When looking back at the undulating beauty of cinema it can be hard to look past the gallery of heroes for the shining stars of the movie world. While lead actors will always lean towards the safety of certainty that being the flick’s hero can provide, the unstable insanity of the story’s villain can often be the most captivating character.
As the late, great, Chadwick Boseman once said: “The only difference between a hero and the villain is that the villain chooses to use that power in a way that is selfish and hurts other people.” With that thought process in mind, we thought we’d honour those characters who aren’t just villainous wretches desperate to thwart the hopeful plans of the plucky hero but are, almost certainly, psychopaths.
The premise of a cinematic villain has existed for decades, stretching back to the time of silent film and Charlie Chaplin’s brilliant portrayal of ‘The Tramp’ in a film written and directed back in 1915. The premise of the role has evolved in the years since Chaplin’s effort, developing from comedic flagrancy to that of your deepest feats. While the film villain can be labelled by many different society and personality circumstances, Random House Unabridged Dictionary defined a villain as “a cruelly malicious person who is involved in or devoted to wickedness or crime; scoundrel; or a character in a play, novel, or the like, who constitutes an important evil agency in the plot,” which lands close enough.
Moving on from the villain and digging deeper into the cinematic roles that have taken this concept of “a cruelly malicious person”, some of the world’s most recognised director’s have descended this villainous figure into a state of madness, propelling the plot into one submerged and surrounded by a series of heinous acts. While the definition of “psychopath” can vary, the power of these performances is undeniable.
Let’s take a look back at some of cinema’s most infamous psychopaths.
10 Terrifying Movie Psychopaths:
10. Patrick Bateman, American Psycho
When looking for a list of cinematic psychopaths, Christian Bale’s performance as Patrick Bateman in 2000s American Psycho really is the only place we could start this list.
While scientific definitions of a “psychopath” don’t really relate to Bateman, Bale’s performance is undeniably incredible. His adaptation of the monstrous demon of capitalism Bateman from Brett Easton Ellis’ 1991 novel, garnered him a heap of praise and set out Bateman as the murderous embodiment of darkest depths of machismo and consumerism.
9. Hannibal Lecter – Silence of the Lambs
While Dr. Lecter may be the only entrant on this list to have his own special meal go down as a piece of cinematic history, he is also the only entrant to be on the right side of the police investigation. A respected Baltimore forensic psychiatrist, as well as a cannibalistic serial killer. When he is caught and incarcerated for his crimes, he consults with the FBI to assist them in finding other serial killers.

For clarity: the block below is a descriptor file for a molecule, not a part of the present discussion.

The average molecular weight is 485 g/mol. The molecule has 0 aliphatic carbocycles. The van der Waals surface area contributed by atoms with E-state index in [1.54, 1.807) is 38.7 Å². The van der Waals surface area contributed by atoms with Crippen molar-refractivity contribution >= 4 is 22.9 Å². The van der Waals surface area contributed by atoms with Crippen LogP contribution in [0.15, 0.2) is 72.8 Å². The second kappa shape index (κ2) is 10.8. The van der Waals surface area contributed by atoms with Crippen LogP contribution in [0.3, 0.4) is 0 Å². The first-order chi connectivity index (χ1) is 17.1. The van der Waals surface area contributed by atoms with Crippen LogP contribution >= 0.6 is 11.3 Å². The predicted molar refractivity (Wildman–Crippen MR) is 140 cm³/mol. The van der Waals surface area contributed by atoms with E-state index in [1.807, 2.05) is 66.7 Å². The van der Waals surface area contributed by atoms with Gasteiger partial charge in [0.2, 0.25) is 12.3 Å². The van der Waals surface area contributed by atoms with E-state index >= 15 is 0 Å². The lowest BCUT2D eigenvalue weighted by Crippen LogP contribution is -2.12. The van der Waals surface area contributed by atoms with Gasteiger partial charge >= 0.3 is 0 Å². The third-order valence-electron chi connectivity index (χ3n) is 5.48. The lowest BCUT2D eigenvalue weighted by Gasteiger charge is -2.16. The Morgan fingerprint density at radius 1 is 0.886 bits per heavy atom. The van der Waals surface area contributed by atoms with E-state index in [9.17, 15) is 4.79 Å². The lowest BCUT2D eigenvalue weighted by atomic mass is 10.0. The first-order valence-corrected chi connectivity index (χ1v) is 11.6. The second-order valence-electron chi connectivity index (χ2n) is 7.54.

Lecter was first introduced in the 1981 thriller novel Red Dragon but it is Anthony Hopkins performance of Lecter in the 1991 film Silence of the Lambs that has us reeling.
Working as the antagonist, Hopkins delivers a measured, informative and ultimately chilling performance as he depicts Dr. Lecter at his most intense.
8. Mr Blonde – Reservoir Dogs
In Quentin Tarantino’s 1992 film Reservoir DogsMichael Madsen gives life to a different kind of cinematic psychopath. His character, Mr. Blonde, the long-time friend of mob boss Joe Cabot, is drafted into the gang to take part in the diamond heist which acts as the starting point of the film’s action.
Eventually, as the heist goes wrong, Blonde’s crazed antics take centre stage as he is given the task of guarding L.A. police officer Marvin Nash, whom he subsequently tortures by cutting his ear off and dousing him in petrol all set to the now infamous tune from Stealers Wheel ‘Stuck in the Middle With You’.
7. Frank Booth – Blue Velvet
The twisted mind of David Lynch is always a great place to look when trying to find the most infamous psychopaths of cinema. You needn’t look any further than the maniacal drug-dealer and sexual deviant Frank Booth, the antagonist of Lynch’s 1986 film Blue Velvet.
Using violence and his partner’s position in the Police Department, Booth holds the family of Dorothy Vallens hostage, using their peril as a way to make her become his sex slave. Booth continues to mix the gas he huffs through a face mask (only ever adding to his insanity) with a deep-set menace that makes his mere presence extraordinarily unnerving.
Much should be made of Dennis Hopper’s performance of Booth. He expertly toes the line of the intelligent drug-dealing murderer and his drug-using schizophrenic to make both “Baby” and “Daddy”—the personas which commit the ritualistic rape—effortlessly disgusting.